Andrew Wiggins has already decided that he's leaving Kansas after his freshman year

Andrew Wiggins has said what we already knew: He's definitely a one-and-done

11/1/13 in NCAABB   |   Pat   |   5233 respect

Oct 29, 2013; Lawrence, KS, USA; Kansas Jayhawks guard Andrew Wiggins (22) shoots a free throw during the first half of the game against the Pittsburg State Gorillas at Allen Fieldhouse. Mandatory Credit: Denny Medley-USA TODAY SportsAndrew Wiggins is viewed as the best can't-miss NBA prospect since LeBron James. If he didn't absolutely have to wait one year before entering the NBA Draft, he would have been the first overall pick last year.

So in all reality, it's not a surprise that he has admitted that he's already planning on leaving Kansas after his freshman season.

Still, the charade that is NCAA basketball continues to look like more of a joke, with the "student-athlete" myth getting shattered once again.

The rule that forces players to wait a year after high school before entering the NBA is overall a decent idea, since it eliminates the influx of high school players who are clearly not ready for the NBA. But with a guy like Wiggins, what's the point of forcing him to pretend he's even remotely interested in academics just to find his way onto the roster at Kansas?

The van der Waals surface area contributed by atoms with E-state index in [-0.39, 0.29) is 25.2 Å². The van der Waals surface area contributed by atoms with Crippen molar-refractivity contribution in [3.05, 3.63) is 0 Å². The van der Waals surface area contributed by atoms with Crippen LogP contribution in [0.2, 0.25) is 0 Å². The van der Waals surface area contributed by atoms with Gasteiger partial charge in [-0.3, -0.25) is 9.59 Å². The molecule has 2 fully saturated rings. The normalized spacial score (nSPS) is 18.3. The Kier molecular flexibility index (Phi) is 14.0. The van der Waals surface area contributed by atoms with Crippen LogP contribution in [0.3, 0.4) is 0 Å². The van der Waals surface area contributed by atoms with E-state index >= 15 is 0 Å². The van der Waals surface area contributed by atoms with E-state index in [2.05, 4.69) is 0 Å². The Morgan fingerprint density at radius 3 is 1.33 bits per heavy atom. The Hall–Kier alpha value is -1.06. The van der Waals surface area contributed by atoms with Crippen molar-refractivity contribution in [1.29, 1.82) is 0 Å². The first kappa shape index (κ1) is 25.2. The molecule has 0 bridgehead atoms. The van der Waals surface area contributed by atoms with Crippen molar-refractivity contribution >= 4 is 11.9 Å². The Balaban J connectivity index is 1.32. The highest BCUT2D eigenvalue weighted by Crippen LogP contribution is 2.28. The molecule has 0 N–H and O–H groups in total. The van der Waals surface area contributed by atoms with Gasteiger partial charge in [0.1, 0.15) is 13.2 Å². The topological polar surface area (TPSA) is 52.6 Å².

It's clear that he's there for basketball. No more, no less. And honestly, that's fine. But why are we continuing to act like college basketball (and other sports) is all about the education, and sports are just secondary?

Wiggins is doing what's best for him, and that's fine. But is this really the best way to go? Should the NCAA just be a filter to funnel guys into the NBA? Or should it really be a place where young men get an education and then also play basketball? Where do we draw the line?
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